Wednesday, April 27, 2011
Simplifying Your Writing Style
Consider the following when revising your work:
1. Use uncomplicated language.
Using simple words (whether verbs, nouns or adjectives) help you avoid ambiguity. Try to use less sophisticated words and more readily understandable ones.
2. Cut down long sentences.
Divide a long sentence into two or more shorter sentences. By doing so, you’ll keep the meaning clear. However, you must examine and decide how to keep a balance between short sentences with longer ones, as well as how to use sentence variety.
3. Avoid redundancies.
This is a major faux-pas in writing. Redundancies can be tiring, not to mention “amateurish”.
4. Trim unnecessary qualifiers.
Using qualifiers in excess diminishes the essence of your story (A qualifier is word or phrase that precedes an adjective or adverb, increasing or decreasing the quality signified by the word it modifies, e.g., very, quite, rather, somewhat, more, most, less, least, too, so, just, enough, indeed, still, almost, fairly, really, pretty, even, a bit, a little, a (whole) lot, a good deal, a great deal, kind of, sort of.)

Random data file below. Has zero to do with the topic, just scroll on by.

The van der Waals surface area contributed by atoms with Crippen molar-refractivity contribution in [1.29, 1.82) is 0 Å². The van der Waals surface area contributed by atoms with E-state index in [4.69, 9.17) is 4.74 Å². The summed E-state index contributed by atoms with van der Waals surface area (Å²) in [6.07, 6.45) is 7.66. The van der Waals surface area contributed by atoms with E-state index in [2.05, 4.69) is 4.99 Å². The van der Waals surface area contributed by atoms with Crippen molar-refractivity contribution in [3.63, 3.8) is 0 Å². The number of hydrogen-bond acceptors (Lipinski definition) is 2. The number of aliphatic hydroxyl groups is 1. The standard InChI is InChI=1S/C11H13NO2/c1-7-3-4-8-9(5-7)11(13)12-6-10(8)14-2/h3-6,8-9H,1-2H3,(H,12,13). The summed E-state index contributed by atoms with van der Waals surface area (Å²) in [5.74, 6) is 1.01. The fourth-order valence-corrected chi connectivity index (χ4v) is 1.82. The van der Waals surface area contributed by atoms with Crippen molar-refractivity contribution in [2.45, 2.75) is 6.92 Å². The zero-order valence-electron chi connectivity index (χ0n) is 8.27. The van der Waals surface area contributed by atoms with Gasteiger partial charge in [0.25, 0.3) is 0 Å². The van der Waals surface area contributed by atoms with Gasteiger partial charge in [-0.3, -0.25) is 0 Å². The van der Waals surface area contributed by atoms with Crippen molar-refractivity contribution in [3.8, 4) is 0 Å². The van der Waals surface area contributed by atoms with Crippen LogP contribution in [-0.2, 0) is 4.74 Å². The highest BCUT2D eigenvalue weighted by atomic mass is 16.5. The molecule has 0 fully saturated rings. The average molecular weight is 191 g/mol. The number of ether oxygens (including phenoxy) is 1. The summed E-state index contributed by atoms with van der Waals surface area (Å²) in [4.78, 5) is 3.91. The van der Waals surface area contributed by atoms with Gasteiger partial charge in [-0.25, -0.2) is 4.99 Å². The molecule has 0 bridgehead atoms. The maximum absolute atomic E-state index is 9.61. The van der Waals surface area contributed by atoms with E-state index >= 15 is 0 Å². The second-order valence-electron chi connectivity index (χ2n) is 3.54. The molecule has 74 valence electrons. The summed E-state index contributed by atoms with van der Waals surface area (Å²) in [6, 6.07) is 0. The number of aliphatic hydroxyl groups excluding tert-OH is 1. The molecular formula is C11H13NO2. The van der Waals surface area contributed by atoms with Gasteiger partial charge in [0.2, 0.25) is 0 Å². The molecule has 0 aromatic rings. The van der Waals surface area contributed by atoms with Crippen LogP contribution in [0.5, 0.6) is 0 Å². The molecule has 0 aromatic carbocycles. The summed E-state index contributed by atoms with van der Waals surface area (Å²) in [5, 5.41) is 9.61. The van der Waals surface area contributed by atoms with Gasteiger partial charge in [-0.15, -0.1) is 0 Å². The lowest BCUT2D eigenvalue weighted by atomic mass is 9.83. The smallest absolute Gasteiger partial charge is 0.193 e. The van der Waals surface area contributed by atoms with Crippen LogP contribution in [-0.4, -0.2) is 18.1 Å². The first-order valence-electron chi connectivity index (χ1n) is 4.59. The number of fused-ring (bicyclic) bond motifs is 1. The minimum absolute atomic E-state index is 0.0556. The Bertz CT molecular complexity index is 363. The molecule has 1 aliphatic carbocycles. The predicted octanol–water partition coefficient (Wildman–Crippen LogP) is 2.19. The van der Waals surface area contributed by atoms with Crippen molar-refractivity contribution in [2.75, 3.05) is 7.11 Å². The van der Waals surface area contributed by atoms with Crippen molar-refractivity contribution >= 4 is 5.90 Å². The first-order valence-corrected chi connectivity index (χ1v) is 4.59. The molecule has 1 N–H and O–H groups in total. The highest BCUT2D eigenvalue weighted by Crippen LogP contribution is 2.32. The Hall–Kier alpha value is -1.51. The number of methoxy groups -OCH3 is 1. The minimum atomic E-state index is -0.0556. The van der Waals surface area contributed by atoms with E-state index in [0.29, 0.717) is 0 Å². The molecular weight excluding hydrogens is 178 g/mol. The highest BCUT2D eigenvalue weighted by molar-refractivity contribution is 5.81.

5. Use active voice.
Active voice helps the story move along faster. The passive voice slows it down by using too many words. Consider the sentences: She unwrapped the gift, vs. The gift was unwrapped by her.
6. Go easy on the adjectives.
Too many adjectives can be cumbersome and distracting.
7. Limit the use of the verb “BE”.
Using any form of the verb “be” can slow the action. Use action verbs instead.
8. Use parallel forms.
Parallel structure is using two or more words, phrases, or clauses that are similar in length and grammatical form. Elements alike in function should be alike in construction.